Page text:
BEIJING — China continued financial reform in 2014, with smooth progress in opening markets and cutting costs, a central bank senior official said on Nov 27.
Hu Xiaolian, vice-governor of the People’s Bank of China (PBOC), said that liberalization of interest rates on Nov 21 was a big step forward. It not only gives a bigger role to the market in interest rate formation, but also a step toward full liberalization of deposit rates.
In March, the PBOC announced widening of the daily yuan trading band from 1 percent to 2 percent and has reduced intervention in the foreign exchange market.
Direct financing now needs less administrative approval. Corporate net fundraising stood at 2.1 trillion yuan ($342 billion) by the end of October, up 31 percent year on year, Hu said.
“The launch of pilot Shanghai-HK stock connect program on Nov 17 has accelerated the opening of China’s capital market,” she said. Investors are allowed to trade eligible shares listed on either market through local securities firms or brokers.
The project allows a maximum cross-border investment of 550 billion yuan ($90 billion) and a daily two-way quota of 23.5 billion yuan. Previously, foreign investment in the mainland equity market was only allowed under a series of complicated projects.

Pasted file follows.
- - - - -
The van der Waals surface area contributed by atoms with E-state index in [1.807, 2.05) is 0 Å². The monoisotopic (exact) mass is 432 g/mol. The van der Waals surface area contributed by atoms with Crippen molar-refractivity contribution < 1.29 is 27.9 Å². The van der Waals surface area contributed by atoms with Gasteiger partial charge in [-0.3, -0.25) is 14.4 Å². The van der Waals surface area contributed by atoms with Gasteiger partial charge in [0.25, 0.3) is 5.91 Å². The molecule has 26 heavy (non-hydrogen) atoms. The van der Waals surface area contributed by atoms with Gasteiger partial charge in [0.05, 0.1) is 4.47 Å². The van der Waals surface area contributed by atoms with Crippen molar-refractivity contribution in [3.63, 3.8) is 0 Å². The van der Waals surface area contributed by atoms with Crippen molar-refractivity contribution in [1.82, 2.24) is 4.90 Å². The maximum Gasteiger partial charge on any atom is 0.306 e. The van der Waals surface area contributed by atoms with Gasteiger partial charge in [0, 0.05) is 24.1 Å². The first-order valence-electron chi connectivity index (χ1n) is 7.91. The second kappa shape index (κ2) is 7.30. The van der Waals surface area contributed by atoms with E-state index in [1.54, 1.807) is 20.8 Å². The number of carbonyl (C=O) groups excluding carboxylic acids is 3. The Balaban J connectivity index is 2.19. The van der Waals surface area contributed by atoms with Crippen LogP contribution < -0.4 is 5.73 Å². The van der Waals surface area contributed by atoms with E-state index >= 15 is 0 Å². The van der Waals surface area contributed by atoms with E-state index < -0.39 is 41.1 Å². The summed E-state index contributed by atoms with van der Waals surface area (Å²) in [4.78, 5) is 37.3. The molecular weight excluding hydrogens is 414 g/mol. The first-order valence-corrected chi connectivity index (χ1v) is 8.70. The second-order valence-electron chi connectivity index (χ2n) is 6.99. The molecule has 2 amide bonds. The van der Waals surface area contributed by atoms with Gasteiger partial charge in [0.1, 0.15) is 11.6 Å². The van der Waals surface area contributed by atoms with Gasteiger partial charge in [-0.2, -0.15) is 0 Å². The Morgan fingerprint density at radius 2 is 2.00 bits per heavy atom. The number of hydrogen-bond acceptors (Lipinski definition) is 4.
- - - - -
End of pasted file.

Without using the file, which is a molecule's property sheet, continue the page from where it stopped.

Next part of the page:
Giving overseas investors easier access to Shanghai-listed shares is not only about the capital market, but a substantial move for internationalization of the yuan, Hu said.
The January-October period this year saw the agreement on RMB clearing with Britain, Germany, France, Republic of Korea, Canada, Australia, Luxembourg and Qatar, and cross-border RMB settlement totaled 8 trillion yuan by the end of October 2014, Hu said.
“The central government has tried to cut financing cost and help small and micro enterprises to withstand the pressure of the economic downturn,” Hu added.